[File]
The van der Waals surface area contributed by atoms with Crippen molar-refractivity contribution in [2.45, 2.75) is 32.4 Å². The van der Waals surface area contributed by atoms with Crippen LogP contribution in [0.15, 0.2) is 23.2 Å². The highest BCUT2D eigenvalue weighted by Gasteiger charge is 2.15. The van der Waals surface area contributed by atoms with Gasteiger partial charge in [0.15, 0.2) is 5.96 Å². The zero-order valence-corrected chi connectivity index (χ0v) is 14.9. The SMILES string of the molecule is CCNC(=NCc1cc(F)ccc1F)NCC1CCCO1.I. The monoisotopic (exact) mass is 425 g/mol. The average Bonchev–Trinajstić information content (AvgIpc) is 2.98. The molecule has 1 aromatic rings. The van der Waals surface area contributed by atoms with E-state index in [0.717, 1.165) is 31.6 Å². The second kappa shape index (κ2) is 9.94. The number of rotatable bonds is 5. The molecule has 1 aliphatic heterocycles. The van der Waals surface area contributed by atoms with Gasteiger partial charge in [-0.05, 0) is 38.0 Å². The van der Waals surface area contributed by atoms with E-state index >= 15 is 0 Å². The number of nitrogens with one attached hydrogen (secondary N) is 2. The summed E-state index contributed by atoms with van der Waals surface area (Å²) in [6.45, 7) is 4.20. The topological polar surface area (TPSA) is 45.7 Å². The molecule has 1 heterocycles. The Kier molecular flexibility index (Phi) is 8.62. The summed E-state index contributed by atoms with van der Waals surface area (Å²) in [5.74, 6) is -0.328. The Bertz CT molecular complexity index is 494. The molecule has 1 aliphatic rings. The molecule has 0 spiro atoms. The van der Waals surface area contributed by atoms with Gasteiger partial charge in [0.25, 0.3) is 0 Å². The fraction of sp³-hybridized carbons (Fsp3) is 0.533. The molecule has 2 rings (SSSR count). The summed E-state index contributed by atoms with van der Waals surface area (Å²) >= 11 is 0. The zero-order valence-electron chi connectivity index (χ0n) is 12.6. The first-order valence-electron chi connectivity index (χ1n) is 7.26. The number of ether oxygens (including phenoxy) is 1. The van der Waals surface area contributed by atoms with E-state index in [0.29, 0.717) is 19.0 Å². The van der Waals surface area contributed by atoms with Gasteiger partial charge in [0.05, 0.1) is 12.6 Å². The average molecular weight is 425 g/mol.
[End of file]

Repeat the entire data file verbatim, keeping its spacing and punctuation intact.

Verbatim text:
The van der Waals surface area contributed by atoms with Crippen molar-refractivity contribution in [2.45, 2.75) is 32.4 Å². The van der Waals surface area contributed by atoms with Crippen LogP contribution in [0.15, 0.2) is 23.2 Å². The highest BCUT2D eigenvalue weighted by Gasteiger charge is 2.15. The van der Waals surface area contributed by atoms with Gasteiger partial charge in [0.15, 0.2) is 5.96 Å². The zero-order valence-corrected chi connectivity index (χ0v) is 14.9. The SMILES string of the molecule is CCNC(=NCc1cc(F)ccc1F)NCC1CCCO1.I. The monoisotopic (exact) mass is 425 g/mol. The average Bonchev–Trinajstić information content (AvgIpc) is 2.98. The molecule has 1 aromatic rings. The van der Waals surface area contributed by atoms with E-state index in [0.717, 1.165) is 31.6 Å². The second kappa shape index (κ2) is 9.94. The number of rotatable bonds is 5. The molecule has 1 aliphatic heterocycles. The van der Waals surface area contributed by atoms with Gasteiger partial charge in [-0.05, 0) is 38.0 Å². The van der Waals surface area contributed by atoms with E-state index >= 15 is 0 Å². The number of nitrogens with one attached hydrogen (secondary N) is 2. The summed E-state index contributed by atoms with van der Waals surface area (Å²) in [6.45, 7) is 4.20. The topological polar surface area (TPSA) is 45.7 Å². The molecule has 1 heterocycles. The Kier molecular flexibility index (Phi) is 8.62. The summed E-state index contributed by atoms with van der Waals surface area (Å²) in [5.74, 6) is -0.328. The Bertz CT molecular complexity index is 494. The molecule has 1 aliphatic rings. The molecule has 0 spiro atoms. The van der Waals surface area contributed by atoms with Gasteiger partial charge in [0.25, 0.3) is 0 Å². The fraction of sp³-hybridized carbons (Fsp3) is 0.533. The molecule has 2 rings (SSSR count). The summed E-state index contributed by atoms with van der Waals surface area (Å²) >= 11 is 0. The zero-order valence-electron chi connectivity index (χ0n) is 12.6. The first-order valence-electron chi connectivity index (χ1n) is 7.26. The number of ether oxygens (including phenoxy) is 1. The van der Waals surface area contributed by atoms with E-state index in [0.29, 0.717) is 19.0 Å². The van der Waals surface area contributed by atoms with Gasteiger partial charge in [0.05, 0.1) is 12.6 Å². The average molecular weight is 425 g/mol.